Our Top 7 Wedding Veil Styles: The Ultimate Guide
By Raashka Mannie

07 June 2019

Veils are a classic part of every wedding – but which type is right for you?

Between blusher, chapel and flyaway veils, the choices can make your head spin. With so many styles to choose between, we've narrowed the choices down to 7 much loved veil types, from mantilla to fingertip. Wedding veils have the added benefit of slimming and softening your silhouette, along with adding a touch more romance that's bound to suit the theme of your wedding, be it vintage, rustic or wholly unique.

1/ Birdcage veil

Image by Notonthehighstreet

The birdcage veil (or visor veil, as it is otherwise known) has enjoyed huge popularity over the last few years. Half-veil and half-headpiece, this short yet stylish veil is usually made from French or Russian netting and is perfect for a vintage themed weddings. This style is flexible and can be worn covering the eyes or extending all the way down to the chin. To add some variety, trying accessorising your birdcage veil with diamanté, feathers or lace to complete your retro look.

2/ Shoulder-length veil

Image by DHgate

Shoulder-length veils are perfect for the contemporary bride – especially if your dress has exquisite detailing on the back that you’d love to show off. This style adds a dash of tradition, but is fun, playful and much easier to manage than a classic, longer veil. There are many versions of the shoulder-length veil: you can choose a flyaway style, which is made of multiple layers of tulle and just brushes the shoulders, ideal for a modern city wedding; or there's the blusher style, which rests romantically over your face in clouds of sheer white.

3/ Fingertip veil

Image by Atelier Elise

One of the most popular veil styles to date, the fingertip veil is the epitome of classic weddings and romance. With its adaptability, it's no wonder it's been adored for so long! Whether you're after a clean, sleek look, or trimmed with lace and sprinkled with shine, the fingertip veil offers a shade to match each and every wedding theme. The fingertip veil is so easy to manage that brides can commit to wearing it for most of the night, rather like a princess' crown. If that's not incentive to opt for this veil type, we don't know what is.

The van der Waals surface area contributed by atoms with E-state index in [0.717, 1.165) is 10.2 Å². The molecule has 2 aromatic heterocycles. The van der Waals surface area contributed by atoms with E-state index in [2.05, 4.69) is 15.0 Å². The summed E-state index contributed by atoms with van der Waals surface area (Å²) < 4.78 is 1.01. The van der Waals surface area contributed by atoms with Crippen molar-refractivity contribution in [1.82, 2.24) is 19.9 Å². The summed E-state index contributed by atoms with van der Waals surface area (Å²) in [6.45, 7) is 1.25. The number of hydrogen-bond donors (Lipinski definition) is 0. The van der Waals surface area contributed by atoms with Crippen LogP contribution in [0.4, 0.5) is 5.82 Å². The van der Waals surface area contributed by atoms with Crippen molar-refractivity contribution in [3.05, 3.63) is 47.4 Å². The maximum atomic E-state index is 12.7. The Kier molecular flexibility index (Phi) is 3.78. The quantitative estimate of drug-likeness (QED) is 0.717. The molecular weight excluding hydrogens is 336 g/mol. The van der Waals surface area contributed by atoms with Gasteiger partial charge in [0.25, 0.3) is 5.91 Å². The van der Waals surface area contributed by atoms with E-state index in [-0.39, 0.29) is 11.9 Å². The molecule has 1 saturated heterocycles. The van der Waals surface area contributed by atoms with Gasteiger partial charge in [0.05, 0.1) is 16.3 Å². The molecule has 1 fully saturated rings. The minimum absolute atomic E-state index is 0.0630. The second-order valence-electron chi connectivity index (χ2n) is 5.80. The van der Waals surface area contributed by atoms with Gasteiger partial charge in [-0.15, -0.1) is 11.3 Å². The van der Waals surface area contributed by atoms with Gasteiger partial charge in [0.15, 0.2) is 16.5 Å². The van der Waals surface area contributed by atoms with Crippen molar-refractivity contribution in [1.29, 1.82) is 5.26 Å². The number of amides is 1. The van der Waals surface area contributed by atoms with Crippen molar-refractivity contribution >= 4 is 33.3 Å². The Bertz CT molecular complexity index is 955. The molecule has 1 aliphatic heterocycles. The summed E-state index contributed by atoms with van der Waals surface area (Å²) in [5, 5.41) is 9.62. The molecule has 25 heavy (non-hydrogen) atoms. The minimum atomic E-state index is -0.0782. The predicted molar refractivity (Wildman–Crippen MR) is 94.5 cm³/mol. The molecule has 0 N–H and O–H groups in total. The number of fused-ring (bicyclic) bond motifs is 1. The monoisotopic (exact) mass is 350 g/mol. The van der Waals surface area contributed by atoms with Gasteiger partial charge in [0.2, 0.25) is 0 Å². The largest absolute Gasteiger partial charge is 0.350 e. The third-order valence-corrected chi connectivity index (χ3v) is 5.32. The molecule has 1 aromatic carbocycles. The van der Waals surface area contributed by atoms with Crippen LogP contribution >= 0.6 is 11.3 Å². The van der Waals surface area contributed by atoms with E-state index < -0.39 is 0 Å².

4/ Waltz veil

Image by Cathy Telle

The waltz veil, otherwise known as the ballerina veil (so aptly named because it graciously permits you to dance with it on sans any mishaps), is a gem of the wedding fashion of the 1940s. This style sits beneath a small crown or flowered headpiece, but can also be worn on its own in sheer simple beauty. The waltz veil is the perfect option for brides that want the drama and the flair of a longer, full veil without having to commit to a style as demanding as a voluminous chapel or cathedral-length piece. 

5/ Chapel veil

The chapel-length veil is a statement piece that falls all the way to the ground. While it may drape a little, the chapel veil doesn’t have a train and instead finishes where your wedding dress does. This style is incredibly romantic and graceful, therefore best suited to weddings with a more formal air. The chapel veil can be combined with a second layer of tulle which finishes at your elbows, or with an added blusher for some mystique. With its hem melting into your dress, it lends your wedding look an ethereal, soft air that will leave you feeling royal.

6/ Cathedral veil

Image by SIBO Designs

Bring the drama, bring the decadence. A cathedral-length veil is a traditional option with stunning results, a throwback to the queens of old and the glamouristas of today. The most classic example of the cathedral veil is Princess Diana's in 1981, a testament to the beauty and glitz of royalty. Although this veil style requires a bit more maintenance than others, it also brings with it tricks and tools for making your life easier: stylists will employ little clips to pin your veil back and alleviate the weight of the veil if you choose to wear it all night long.

7/ Mantilla lace veil

Image by Melinda Rose Design

A veil with an exciting twist, the mantilla lace veil is of Spanish heritage and offers a striking option for your veil style. The mantilla veil is made from either traditional Spanish lace or silk, draped over the head and shoulders with a high comb (known as a peineta) to fasten it in place. This style is particular to certain dress types and settings, but the lace-edged mantilla can be combined with a more traditional veil to retain more classic lengths and shapes.

Edited from an original article by Lydia Martin